Magma degassing

The volatiles species initially dissolved in the silicic melt (mainly water) exsolve while magma ascent to the surface during a volcanic eruption. This occurs via the nucleation, growth and coalescence of gas bubbles that may form a connected path allowing gas to escape out of the magma. The degassing mainly controls the eruption style by releasing, or not, the pressure inside the magma. The porosity and matrix-glass water content of pyroclasts are thus integrations of all the degassing processes that occur before, during, and after, an eruption.

During my Ph.D with Tim Druitt at the Laboratoire Magmas et Volcans, I studied degassing processes using textural and chemical analyses of  pyroclasts from the 1997 Vulcanian explosions of Soufrière Hills Volcano, in Montserrat. I helped in buidling a model of degassing processes during these explosions (Giachetti et al. 2010, 2011; Burgisser et al. 2010, 2011). During my postdoctoral appointment at Rice University, I focused my work on the rehydration of volcanic glass, and how this post-eruptive process can affect the water contents actually measured in the matrix-glass of pyroclasts (Giachetti and Gonnermann 2013). Together with my postdoctoral mentor Helge Gonnermann and colleagues Jim Gardner (U of Texas in Austin) and Tom Shea (U of Hawai), we developped a method to be able to discriminate magmatic (primary) from atmopheric/meteoric (secondary) water in the matrix-glass of natural pyroclasts and showed that the magma is largely degassed during a Plinian eruption and can be largely rehydrated afterwards (Giachetti et al. 2015).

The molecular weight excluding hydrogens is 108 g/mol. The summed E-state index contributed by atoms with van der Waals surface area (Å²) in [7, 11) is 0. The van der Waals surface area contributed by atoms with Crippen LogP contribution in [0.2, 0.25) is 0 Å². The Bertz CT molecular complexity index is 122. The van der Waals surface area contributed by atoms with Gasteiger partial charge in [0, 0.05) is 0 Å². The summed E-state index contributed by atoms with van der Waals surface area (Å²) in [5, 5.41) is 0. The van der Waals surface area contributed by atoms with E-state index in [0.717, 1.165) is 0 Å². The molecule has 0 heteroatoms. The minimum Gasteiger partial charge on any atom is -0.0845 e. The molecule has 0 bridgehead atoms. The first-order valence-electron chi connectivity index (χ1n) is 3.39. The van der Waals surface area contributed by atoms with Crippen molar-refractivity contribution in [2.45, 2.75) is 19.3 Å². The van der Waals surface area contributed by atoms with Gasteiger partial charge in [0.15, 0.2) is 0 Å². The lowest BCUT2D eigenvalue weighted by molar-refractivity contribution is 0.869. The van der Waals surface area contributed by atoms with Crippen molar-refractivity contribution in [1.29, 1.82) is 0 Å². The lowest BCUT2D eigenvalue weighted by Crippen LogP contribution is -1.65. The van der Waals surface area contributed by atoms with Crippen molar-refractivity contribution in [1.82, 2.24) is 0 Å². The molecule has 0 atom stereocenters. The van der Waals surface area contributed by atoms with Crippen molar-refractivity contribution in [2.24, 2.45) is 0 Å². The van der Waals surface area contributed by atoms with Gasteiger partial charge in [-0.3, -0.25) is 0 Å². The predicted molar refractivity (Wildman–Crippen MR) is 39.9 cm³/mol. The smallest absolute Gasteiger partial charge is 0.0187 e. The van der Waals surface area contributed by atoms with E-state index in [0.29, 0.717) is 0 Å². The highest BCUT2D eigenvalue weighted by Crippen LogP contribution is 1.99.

I am currently modeling the degassing of magma during the Glass mountain eruption of Medicine Lake in order to constrain parameters such as the conduit size or the mass discharge rate of this 1,000 years old eruption. I analyzed the porosity and permeability of pumices during this eruption and we modeled their relationships using a model based on the percolation theory. We showed that, contrary to the conventional view, magma fragmentation during sustained explsoive eruptions occurs over a finite lengths of few tens of meters during which magma texture, and especially permeability, evolves rapidly.

Giachetti fig1


© Thomas Giachetti 2019